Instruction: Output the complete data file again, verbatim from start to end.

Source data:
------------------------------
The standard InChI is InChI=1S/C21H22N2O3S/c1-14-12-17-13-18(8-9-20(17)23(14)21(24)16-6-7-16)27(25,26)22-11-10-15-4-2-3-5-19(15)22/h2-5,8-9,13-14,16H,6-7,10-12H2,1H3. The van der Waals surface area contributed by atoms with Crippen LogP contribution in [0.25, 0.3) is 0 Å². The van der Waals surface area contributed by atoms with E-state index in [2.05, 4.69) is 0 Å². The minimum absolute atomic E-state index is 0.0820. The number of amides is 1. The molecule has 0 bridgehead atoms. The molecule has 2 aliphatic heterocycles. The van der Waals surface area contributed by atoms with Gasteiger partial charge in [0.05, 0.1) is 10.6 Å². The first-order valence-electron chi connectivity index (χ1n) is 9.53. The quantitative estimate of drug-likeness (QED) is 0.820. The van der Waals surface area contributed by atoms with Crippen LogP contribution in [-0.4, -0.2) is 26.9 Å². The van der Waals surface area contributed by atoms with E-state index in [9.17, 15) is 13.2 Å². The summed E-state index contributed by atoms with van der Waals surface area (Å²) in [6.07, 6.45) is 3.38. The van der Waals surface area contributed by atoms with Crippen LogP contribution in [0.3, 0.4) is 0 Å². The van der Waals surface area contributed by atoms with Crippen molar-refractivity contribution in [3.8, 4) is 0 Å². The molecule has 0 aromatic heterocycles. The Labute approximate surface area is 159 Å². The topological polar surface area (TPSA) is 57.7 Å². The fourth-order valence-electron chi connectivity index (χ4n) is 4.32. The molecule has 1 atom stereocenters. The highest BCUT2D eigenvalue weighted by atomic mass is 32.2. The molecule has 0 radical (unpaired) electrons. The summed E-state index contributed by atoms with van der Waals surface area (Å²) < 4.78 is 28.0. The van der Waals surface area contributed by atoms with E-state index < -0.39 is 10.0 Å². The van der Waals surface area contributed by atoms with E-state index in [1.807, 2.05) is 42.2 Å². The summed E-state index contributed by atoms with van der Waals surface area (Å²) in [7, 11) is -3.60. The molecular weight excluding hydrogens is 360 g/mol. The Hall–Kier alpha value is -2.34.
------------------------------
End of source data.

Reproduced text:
The standard InChI is InChI=1S/C21H22N2O3S/c1-14-12-17-13-18(8-9-20(17)23(14)21(24)16-6-7-16)27(25,26)22-11-10-15-4-2-3-5-19(15)22/h2-5,8-9,13-14,16H,6-7,10-12H2,1H3. The van der Waals surface area contributed by atoms with Crippen LogP contribution in [0.25, 0.3) is 0 Å². The van der Waals surface area contributed by atoms with E-state index in [2.05, 4.69) is 0 Å². The minimum absolute atomic E-state index is 0.0820. The number of amides is 1. The molecule has 0 bridgehead atoms. The molecule has 2 aliphatic heterocycles. The van der Waals surface area contributed by atoms with Gasteiger partial charge in [0.05, 0.1) is 10.6 Å². The first-order valence-electron chi connectivity index (χ1n) is 9.53. The quantitative estimate of drug-likeness (QED) is 0.820. The van der Waals surface area contributed by atoms with Crippen LogP contribution in [-0.4, -0.2) is 26.9 Å². The van der Waals surface area contributed by atoms with E-state index in [9.17, 15) is 13.2 Å². The summed E-state index contributed by atoms with van der Waals surface area (Å²) in [6.07, 6.45) is 3.38. The van der Waals surface area contributed by atoms with Crippen LogP contribution in [0.3, 0.4) is 0 Å². The van der Waals surface area contributed by atoms with Crippen molar-refractivity contribution in [3.8, 4) is 0 Å². The molecule has 0 aromatic heterocycles. The Labute approximate surface area is 159 Å². The topological polar surface area (TPSA) is 57.7 Å². The fourth-order valence-electron chi connectivity index (χ4n) is 4.32. The molecule has 1 atom stereocenters. The highest BCUT2D eigenvalue weighted by atomic mass is 32.2. The molecule has 0 radical (unpaired) electrons. The summed E-state index contributed by atoms with van der Waals surface area (Å²) < 4.78 is 28.0. The van der Waals surface area contributed by atoms with E-state index < -0.39 is 10.0 Å². The van der Waals surface area contributed by atoms with E-state index in [1.807, 2.05) is 42.2 Å². The summed E-state index contributed by atoms with van der Waals surface area (Å²) in [7, 11) is -3.60. The molecular weight excluding hydrogens is 360 g/mol. The Hall–Kier alpha value is -2.34.